Wednesday, July 12, 2006

Stansberry's The Confession

I finished this Hard Case Crime original earlier today and as I promised, I'll say something about it. (Very catchy start, eh?)

Stansberry writes very eloquently and beautifully, but I believe it was a part of his scheme to step into the mind of Jake Danser, the early nineties' shrink who deals with psychopaths, sociopaths and others capable of criminal deeds. It's Danser who's talking nice, not Stansberry. The plot is on the surface a very simple one: a man is accused of what he says he's not guilty of. But Stansberry adds layers to this and he shows clearly how the psychobabble we've been accustomed to for at least five decades now enables everyone to reason and redeem their thoughts and actions. No one is ever wrong. The Confession makes a very intriguing read and has a nice twist on the stock plot of a noir novel.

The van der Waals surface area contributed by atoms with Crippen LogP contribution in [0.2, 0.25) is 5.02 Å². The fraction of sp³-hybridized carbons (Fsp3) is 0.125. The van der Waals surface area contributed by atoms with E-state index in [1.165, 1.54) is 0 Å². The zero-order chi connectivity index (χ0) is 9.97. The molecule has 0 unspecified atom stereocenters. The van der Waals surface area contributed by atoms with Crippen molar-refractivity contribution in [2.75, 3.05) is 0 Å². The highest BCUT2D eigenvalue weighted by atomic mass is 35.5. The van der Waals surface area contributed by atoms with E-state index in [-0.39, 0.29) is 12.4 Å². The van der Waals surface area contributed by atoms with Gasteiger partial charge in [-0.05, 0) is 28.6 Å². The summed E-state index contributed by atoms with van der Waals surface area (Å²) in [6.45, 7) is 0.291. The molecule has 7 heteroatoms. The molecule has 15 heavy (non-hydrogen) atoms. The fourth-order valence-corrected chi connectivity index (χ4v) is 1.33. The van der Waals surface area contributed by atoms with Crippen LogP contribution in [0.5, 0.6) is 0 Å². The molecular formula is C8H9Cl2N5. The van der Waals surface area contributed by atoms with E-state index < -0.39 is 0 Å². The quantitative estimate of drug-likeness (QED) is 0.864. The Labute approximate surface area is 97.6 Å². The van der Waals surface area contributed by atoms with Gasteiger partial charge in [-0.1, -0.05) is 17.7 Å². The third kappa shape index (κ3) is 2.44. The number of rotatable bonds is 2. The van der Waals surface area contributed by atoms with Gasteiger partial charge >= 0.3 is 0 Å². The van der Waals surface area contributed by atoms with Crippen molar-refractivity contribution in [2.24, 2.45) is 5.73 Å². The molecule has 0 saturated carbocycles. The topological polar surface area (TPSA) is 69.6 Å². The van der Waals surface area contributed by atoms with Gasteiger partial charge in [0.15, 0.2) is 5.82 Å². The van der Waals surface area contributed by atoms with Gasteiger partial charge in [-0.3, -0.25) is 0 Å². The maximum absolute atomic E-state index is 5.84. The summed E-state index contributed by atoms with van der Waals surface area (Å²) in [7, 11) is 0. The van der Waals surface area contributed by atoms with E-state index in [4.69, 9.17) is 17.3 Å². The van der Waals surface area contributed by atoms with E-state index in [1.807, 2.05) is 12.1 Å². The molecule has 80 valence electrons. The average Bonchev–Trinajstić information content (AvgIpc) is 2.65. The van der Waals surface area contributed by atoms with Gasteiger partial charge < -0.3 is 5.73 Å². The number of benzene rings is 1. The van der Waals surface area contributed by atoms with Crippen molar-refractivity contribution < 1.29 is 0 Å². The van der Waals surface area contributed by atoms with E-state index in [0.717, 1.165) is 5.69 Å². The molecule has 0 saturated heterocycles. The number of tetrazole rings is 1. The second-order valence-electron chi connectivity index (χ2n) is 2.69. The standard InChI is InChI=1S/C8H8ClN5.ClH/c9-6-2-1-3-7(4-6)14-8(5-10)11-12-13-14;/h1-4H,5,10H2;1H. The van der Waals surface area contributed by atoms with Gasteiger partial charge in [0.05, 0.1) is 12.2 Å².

This said, it seemed to me that Stansberry had some difficulties in the mid-section of the novel and it dragged quite a bit. (This was also evident with some grammar and spelling errors that were absent almost everywhere else.)

I haven't read any of Stansberry's other novels, but I like the premise of Manifesto for the Dead in which the legendary paperbacker Jim Thompson solves a murder, while soaking himself in alcohol in the last days of his life during the early seventies.

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